The American tax code is the most complex in the world, and it is difficult to capture a “typical” case.

There are also additional extraordinary expenses in the US that are not considered tax, but are benefits in Canada paid by tax dollars, either entirely or highly subsidized.

  • $8000/year per person for health insurance, plus deductibles and denial of claims.  Sometimes subsidized by employers to varying degrees.  Complex medicare and medicaid programs which only apply to the people least able to sort out the bureaucracy.  100% subsidy in Canada to every resident (citizen or not) with no paperwork.  Longer wait times (mostly for non-life threatening or elective surgery) in Canada, but 3 years longer life span.
  • Private school (up to 5 to 6 digits per year) or up to 6 to 7 digit housing premiums (take the price of what you think the house ought to cost, then add the premium) to live in a neighbourhood with a good school district.  Public schools in Canada are more uniform, so private schools are up to 4 digits per year, or up to a 5 digit housing premium (since I am speaking in orders of magnitude, this is 1/10th to 1/100th the US cost should a parent choose to pay the premium; not paying the premium is an option in Canada and your kids will still get a respectable education).  YMMV depending on region.
  • Six figures to go to a decent university.  75% subsidized in Canada for residents (except most MBA programs).

Graphical Comparison

Ok let’s graph a somewhat typical income range of the two systems of tax brackets, with the employee contributions of FICA/CPP and US Medicare tax included.  The Canadian personal deduction tax credit is factored in, as well as the American standard deduction, personal exemption, and personal exemption phase out. Unemployment insurance is not included.

For corporate taxes, payroll taxes are not included because the amount depends on wages and number of employees. When it is factored in, expect it to be much higher.

The horizontal axis shows the unadjusted gross income, and the vertical axis shows the total amount of taxes paid. Income levels are shown up to $73,500.

Americans pay more taxes at all levels. Although federal tax brackets are quite progressive, both FICA and Medicare are very regressive. CPP is not as regressive due to its $3,500 exemption.

Now let’s look at higher levels of income that span the entire range of tax brackets. Same graph, now up to income levels of $490,000.

It’s good to be rich in Canada.  However, wealthy Americans need not apply.  If you are a US citizen or permanent resident (i.e. green card holder), you are required by law to file income tax with the IRS regardless if you reside in the US or not (however tax rates for non-residents are lower).  If your country of residence has a tax treaty with the US, you get a tax credit for the taxes paid to the IRS.  If there is no tax treaty, you are out of luck and will be double taxed.  The US is the only country which taxes non-residents.  Luckily, Canada and the US do have a tax treaty.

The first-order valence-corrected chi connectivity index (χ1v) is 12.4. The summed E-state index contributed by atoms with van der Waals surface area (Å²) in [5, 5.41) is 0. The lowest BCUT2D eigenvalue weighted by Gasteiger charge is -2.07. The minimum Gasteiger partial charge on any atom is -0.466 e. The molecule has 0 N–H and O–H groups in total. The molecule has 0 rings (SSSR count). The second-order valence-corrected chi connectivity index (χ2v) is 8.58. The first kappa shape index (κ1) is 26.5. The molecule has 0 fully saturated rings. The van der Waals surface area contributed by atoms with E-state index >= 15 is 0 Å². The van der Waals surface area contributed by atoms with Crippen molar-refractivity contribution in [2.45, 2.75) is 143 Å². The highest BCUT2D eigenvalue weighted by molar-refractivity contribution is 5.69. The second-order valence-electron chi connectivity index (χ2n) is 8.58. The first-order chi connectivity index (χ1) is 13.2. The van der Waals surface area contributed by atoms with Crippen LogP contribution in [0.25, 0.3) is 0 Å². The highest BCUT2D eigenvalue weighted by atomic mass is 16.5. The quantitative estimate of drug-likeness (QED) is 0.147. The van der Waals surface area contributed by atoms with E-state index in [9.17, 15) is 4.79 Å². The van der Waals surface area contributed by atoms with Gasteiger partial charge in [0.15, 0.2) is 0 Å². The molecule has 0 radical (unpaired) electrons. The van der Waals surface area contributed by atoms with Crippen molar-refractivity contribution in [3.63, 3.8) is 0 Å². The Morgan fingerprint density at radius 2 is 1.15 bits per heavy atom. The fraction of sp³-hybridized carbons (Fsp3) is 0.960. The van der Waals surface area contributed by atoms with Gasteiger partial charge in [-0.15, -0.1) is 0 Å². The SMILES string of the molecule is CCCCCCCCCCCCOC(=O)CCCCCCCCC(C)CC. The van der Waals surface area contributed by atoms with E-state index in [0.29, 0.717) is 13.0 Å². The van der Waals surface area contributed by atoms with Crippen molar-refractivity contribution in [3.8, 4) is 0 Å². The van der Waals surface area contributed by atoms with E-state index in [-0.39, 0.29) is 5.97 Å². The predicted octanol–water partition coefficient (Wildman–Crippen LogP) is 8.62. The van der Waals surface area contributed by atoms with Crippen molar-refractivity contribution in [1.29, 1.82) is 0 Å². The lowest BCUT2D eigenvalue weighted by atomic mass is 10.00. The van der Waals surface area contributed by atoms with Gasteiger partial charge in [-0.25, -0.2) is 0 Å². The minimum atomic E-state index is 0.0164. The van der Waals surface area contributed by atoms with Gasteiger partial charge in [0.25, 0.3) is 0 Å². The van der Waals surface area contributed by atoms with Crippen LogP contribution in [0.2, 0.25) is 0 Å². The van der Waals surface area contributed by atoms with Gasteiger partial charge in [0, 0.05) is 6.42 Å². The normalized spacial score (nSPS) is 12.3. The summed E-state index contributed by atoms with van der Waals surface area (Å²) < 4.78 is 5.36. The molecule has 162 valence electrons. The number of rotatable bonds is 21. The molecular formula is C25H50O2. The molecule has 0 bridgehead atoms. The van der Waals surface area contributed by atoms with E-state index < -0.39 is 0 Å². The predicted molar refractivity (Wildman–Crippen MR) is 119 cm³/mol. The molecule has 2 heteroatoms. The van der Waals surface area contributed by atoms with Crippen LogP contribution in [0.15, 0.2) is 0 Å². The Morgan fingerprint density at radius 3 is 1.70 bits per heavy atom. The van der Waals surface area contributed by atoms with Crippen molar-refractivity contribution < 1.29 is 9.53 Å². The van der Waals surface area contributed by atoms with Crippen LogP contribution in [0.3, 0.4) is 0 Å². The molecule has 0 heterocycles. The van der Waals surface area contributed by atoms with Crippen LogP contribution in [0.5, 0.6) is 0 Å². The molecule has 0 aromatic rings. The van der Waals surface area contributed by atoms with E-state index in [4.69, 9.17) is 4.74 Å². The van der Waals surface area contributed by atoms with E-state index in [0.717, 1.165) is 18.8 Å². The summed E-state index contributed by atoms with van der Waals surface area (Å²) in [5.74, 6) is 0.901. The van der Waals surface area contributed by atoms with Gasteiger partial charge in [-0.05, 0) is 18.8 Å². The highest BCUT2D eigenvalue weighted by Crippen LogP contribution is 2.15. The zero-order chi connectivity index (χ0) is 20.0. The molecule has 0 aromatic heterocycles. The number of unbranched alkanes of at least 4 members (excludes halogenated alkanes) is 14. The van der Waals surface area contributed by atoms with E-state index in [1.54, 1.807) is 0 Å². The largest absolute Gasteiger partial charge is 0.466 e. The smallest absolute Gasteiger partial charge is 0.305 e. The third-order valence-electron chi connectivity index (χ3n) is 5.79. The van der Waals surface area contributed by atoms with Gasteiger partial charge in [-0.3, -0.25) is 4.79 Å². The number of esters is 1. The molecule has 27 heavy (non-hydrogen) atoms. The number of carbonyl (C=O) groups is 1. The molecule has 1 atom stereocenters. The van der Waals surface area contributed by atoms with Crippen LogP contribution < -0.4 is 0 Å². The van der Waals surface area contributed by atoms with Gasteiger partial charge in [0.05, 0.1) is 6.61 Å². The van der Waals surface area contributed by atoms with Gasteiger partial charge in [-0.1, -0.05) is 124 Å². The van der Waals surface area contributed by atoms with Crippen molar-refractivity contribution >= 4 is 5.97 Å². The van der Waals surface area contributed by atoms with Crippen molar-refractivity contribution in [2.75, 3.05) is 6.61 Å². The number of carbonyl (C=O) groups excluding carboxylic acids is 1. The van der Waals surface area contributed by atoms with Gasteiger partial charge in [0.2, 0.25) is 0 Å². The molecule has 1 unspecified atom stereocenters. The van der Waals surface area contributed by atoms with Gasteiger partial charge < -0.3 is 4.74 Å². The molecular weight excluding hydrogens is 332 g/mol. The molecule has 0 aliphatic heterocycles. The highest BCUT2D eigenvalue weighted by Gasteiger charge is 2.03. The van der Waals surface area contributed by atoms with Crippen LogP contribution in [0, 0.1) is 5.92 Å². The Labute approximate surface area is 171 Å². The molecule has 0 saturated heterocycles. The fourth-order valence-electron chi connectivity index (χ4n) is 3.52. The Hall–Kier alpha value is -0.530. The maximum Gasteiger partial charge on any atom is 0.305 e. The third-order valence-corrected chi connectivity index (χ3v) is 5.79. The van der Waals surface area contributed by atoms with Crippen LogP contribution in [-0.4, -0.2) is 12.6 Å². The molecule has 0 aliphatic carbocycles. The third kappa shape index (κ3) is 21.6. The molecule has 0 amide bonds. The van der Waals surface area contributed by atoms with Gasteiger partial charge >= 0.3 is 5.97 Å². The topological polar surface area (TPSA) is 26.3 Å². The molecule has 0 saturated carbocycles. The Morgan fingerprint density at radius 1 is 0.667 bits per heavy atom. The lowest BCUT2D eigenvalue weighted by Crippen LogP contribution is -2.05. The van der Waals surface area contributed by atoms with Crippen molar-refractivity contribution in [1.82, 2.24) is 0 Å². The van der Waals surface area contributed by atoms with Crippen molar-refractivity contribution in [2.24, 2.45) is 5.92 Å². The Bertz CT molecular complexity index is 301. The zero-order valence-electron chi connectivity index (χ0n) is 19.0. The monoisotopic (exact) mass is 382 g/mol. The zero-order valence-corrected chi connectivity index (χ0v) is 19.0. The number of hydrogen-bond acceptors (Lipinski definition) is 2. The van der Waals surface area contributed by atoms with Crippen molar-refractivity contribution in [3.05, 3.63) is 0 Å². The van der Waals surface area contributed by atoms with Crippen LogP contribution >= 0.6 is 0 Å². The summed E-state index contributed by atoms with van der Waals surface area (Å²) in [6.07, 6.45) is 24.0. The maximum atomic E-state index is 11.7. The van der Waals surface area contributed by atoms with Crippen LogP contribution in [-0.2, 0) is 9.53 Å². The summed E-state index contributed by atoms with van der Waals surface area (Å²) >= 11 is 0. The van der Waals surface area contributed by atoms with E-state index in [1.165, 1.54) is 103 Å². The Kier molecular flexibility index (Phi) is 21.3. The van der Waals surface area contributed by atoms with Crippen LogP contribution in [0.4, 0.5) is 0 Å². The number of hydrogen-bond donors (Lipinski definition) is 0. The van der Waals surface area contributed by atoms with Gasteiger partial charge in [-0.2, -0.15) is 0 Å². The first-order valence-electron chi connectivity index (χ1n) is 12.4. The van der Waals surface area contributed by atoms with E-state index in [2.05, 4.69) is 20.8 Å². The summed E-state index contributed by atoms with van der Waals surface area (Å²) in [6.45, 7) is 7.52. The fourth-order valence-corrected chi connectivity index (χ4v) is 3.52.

Next is a graph of corporate taxes (with personal income taxes included as a reference) up to revenue levels of $980,000, which shows the US small business penalty

And finally, a graph of both corporate and personal income taxes which spans all corporate tax brackets.

But Why?

Canada has a lower debt as a percentage of GDP, a lower budget deficit as a percentage of GDP (and would even have a surplus if not for the recession), and far greater social benefits than the US, so why are Canadian taxes so much lower than American taxes? Or perhaps we should rephrase that as: why are US taxes so much higher than Canadian taxes?

Let’s take a look at the 4 largest spending line items in the US 2010 budget:

  • Medicaid: $293 billion
  • Medicare: $462 billion
  • Social Security: $724 billion
  • Defense: $663 billion
  • Defense: American voters choose to have a strong military, and American politicians choose to have military adventures.

    Social Security: Both the US and Canada have a demographic problem. Too few young workers fund an increasingly ageing population. The US chooses to defer addressing the problem to the future, and slowly ratchets up the retirement age and reduces benefits. Canada chooses to address the problem with an open immigration policy in an attempt to change the demographic. Higher poverty rates in the US probably also play a role in this, though it is difficult to get an objectively comparative measurement.